The program is:

Johann Baptist Wendling – Trio for two flutes and bass

Johann Pachelbel – Variations on “Werde Munter, mein Gemuethe” (Be Happy, My Soul)

Friedrich Haftmann Graf – Sonata or Trio in D major for two German flutes and basso continuo

Daniel Purcell – Sonata in F Major for recorder

INTERMISSION

Georg Philipp Telemann – Trio for recorder, flute,and basso continuo TWV 42:e6

Franz Anton Hoffmeister – Duo for two flutes, Opus 20, No. 1

Joseph Bodin de Boismortier – Trio Sonata, Op. 37, No. 5

Telemann – Trietto Methodicho (Methodical Sonata) No 1. TWV 42: G2

After the concert, a reception will be held at 2422 Kendall Avenue, second floor.

For more information, go to: https://wisconsinbaroque.weebly.com


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Classical music: January’s FREE “Just Bach” midday concert is this Wednesday at 1 p.m. and spotlights the flute

January 22, 2019
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NEWS UPDATE: Tomorrow’s Just Bach concert as been canceled due to weather and the expected snowstorm. The Ear has been told that the program will be performed on another date. The next Just Bach concert is Feb. 20.

IF YOU LIKE A CERTAIN BLOG POST, PLEASE SPREAD THE WORD. FORWARD A LINK TO IT OR, SHARE or TAG IT (not just “Like” it) ON FACEBOOK. Performers can use the extra exposure to draw potential audience members to an event.

By Jacob Stockinger

This month’s FREE hour-long “Just Bach” concert of music by Johann Sebastian Bach will take place this Wednesday, Jan. 23, at 1 p.m. in Luther Memorial Church, 1021 University Avenue.

Admission is FREE with good will offerings accepted. Food and drink are allowed during the concert. (Below is a photo by John W. Barker of an earlier Just Bach concert.)

The program, which puts the spotlight on the baroque flute (below), includes: the Trio Sonata in G Major, BWV 1038, for flute, violin and continuo; and the Orchestral Suite No. 2 BWV 1067, for flute, strings and harpsichord, which is really a mini flute concerto. (You can hear the popular Orchestral Suite No. 2 in the YouTube video at the bottom.)

The program ends with Cantata 173 “Erhoehtes Fleisch und Blut” (Exalted flesh and blood), which is scored for two flutes, strings and continuo, joined by a quartet of vocal soloists: soprano Sarah Brailey; mezzo-soprano Cheryl Bensman-Rowe; tenor Wesley Dunnagan; and bass-baritone Paul Rowe.

The orchestra of baroque period-instrument specialists, led by concertmaster Kangwon Kim, will include traverso flutists Linda Pereksta (below top) and Monica Steger (below bottom).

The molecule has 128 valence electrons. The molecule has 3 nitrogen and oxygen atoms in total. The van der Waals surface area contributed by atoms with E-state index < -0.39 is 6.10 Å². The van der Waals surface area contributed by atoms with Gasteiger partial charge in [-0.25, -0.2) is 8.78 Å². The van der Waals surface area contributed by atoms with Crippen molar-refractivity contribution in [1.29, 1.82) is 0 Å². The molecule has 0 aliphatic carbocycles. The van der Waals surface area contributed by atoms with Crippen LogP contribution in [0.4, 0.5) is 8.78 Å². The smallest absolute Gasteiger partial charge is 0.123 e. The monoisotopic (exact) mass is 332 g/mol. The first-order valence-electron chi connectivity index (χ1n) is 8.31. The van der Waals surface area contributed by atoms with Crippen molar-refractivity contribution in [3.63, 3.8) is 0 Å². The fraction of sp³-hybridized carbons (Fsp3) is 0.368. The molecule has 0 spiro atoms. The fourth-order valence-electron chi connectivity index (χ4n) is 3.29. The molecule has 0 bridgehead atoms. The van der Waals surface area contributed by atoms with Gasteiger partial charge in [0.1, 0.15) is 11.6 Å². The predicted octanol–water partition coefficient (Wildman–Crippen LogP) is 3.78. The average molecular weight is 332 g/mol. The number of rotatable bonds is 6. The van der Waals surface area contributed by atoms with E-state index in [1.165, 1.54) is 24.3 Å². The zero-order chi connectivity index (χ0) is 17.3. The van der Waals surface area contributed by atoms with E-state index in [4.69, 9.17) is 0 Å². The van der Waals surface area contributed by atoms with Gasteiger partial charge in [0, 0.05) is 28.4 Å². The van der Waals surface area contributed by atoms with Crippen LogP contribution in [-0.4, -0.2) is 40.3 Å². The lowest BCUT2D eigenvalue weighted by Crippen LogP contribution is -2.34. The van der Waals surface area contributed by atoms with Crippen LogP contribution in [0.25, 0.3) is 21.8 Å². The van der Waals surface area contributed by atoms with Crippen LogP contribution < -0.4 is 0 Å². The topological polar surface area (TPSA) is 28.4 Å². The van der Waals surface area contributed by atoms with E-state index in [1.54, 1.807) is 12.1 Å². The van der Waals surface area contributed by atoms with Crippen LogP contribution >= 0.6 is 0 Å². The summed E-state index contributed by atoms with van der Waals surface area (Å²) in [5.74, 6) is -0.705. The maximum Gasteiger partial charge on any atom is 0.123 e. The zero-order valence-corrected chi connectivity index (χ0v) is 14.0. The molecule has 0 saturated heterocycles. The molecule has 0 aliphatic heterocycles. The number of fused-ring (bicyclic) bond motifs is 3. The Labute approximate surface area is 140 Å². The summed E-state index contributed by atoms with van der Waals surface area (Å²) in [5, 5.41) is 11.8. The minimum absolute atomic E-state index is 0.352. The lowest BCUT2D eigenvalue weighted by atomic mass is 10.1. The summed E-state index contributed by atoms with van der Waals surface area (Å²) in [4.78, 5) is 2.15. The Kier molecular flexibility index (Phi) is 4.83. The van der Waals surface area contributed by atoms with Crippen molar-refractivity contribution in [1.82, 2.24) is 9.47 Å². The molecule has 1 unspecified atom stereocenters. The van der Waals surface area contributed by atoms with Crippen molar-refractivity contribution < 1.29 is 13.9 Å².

Just Bach concert dates – all Wednesdays at the same time and in the same church  — for this semester are Jan. 23, Feb. 20, March 13, April 24 and May 29.


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Classical music: A new statewide collective has been formed to perform and promote Baroque music in Wisconsin, with initial concerts in Madison and Milwaukee. Plus, the Lawrence Chamber Players from Appleton will perform music by Brahms, Elliott Carter and Juan Orrega-Salas this Sunday afternoon on Wisconsin Public Radio’s “Sunday Afternoon Live From the Chazen” Museum of Art.

February 21, 2014
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ALERT: The accomplished and always popular Lawrence Chamber Players, from the Lawrence University Conservatory of Music in Appleton, Wisconsin, will perform on this weekend’s edition of “Sunday Afternoon Live From the Chazen” on Wisconsin Public Radio (88.7 FM in the Madison area). The FREE concert is in Brittingham Gallery III of the art museum at the University of Wisconsin-Madison and airs live from 12:30 to 2 p.m. The program includes the Piano Quartet No. 3 in C Minor, Op. 60, by Johannes Brahms; Duos for Violin and Viola by Elliott Carter, and the  Sonata for Viola and Piano by Juan Orrego-Salas. As always, the host will be WPR’s Lori Skelton.

SAL3

By Jacob Stockinger

Attention, all early music fans!

If you haven’t heard news yet, a new statewide collective has been formed to perform and promote Baroque music in Wisconsin, with initial concerts and groups in Madison and Milwaukee.

Major organizers, with their hometowns, include: Brett Lipshutz, Monica Steger and Christine Hauptly Annin, who all live in Milwaukee; and Eric Miller and Theresa Koenig, who live in Madison.